The 34th TESOL International Convention is coming up in Athens (30-31 March 2013), have a look at the preliminary programme here and don’t forget to visit www.tesolgreece.org for latest news and updates.
I’ve tried quite a few different approaches to teaching literacy over the years, initially with students learning to read in their first language, and now with students learning to read English as a foreign language. Like most teachers, I’ve settled on a fairly eclectic approach that seems to work well for me, and my young learners. Here are five principles that work for me.
1. Build a strong oral foundation first
When students begin learning to read in their first language, they have a working vocabulary of between 2,500 and 5,000 words. They learn to connect printed text to words that they already know. We want to be sure that our young learners have a strong foundation of oral language before we begin asking them to attach symbols to sounds, particularly…
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A wonderful article by Chris Franek – and a quick personal observation: sometimes you have to go back in order to move forward.
Chris Franek returns with a word of warning to teachers about getting caught up in the speed of technological change.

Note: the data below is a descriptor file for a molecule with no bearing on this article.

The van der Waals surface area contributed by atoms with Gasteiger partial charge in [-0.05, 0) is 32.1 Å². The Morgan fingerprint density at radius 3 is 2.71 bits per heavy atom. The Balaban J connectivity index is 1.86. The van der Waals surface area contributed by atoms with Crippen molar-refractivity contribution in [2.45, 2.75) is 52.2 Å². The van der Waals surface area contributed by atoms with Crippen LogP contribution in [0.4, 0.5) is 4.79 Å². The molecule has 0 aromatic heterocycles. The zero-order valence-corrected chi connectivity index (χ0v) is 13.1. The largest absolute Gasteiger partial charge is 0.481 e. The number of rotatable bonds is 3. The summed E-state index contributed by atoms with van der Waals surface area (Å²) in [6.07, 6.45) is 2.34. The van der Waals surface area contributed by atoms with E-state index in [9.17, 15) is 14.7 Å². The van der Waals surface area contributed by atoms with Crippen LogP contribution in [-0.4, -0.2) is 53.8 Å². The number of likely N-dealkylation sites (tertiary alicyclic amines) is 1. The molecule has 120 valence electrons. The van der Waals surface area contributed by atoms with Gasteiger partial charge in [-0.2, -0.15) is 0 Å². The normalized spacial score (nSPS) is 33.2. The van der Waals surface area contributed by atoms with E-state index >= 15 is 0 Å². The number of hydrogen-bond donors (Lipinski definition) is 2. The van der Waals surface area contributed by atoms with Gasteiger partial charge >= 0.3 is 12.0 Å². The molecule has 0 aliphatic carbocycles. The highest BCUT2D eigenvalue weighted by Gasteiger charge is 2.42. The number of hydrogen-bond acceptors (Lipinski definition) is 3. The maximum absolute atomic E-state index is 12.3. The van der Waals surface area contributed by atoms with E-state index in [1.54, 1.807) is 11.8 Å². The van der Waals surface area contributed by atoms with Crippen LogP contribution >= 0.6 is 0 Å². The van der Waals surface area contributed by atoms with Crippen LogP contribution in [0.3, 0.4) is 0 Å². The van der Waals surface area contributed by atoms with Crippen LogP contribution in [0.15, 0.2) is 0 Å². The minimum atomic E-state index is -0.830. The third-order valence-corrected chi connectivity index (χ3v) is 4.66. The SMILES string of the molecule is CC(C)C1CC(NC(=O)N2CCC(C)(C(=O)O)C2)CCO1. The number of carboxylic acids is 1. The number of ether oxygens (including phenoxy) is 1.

In a previous post I talked about the infamous dodo bird that mysteriously became extinct in the late 17th century and how we teachers should take care not to suffer the same fate due to our occasional blind love affair with technology. It’s quite funny. My girlfriend often affectionately refers to me as a dodo. More accurately, she calls me a “dodo bird” which is somewhat confusing because I don’t know if she’s referring to an extinct bird or an idiot. I suspect both.
It got me thinking about the evolution of the meaning of the word dodo. As I mentioned in the previous blog post titled, “Is the Teacher Going the Way of the Dodo?” I talked about how the original dodo was the infamous now extinct…
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Preparing ECPE candidates? Try Build Up your Proficiency-Writing Skills, with 12 units on organising writing properly and developing writing skills for the C2 level examinations.
I’d suggest using it in courses of at least 40 hrs, as there’s plenty of material to cover and it can be a bit difficult for students at a low competency level. If, however, you don’t use a coursebook in C2 level courses, but only focus on exam preparation (e.g. a one-year-course), this book can prove quite useful.
Extra tip for greek EFL students: it’s a really helpful coursebook for students who find producing written speech challenging in their native language as well. I’ve used this book “backwards” with remarkable results.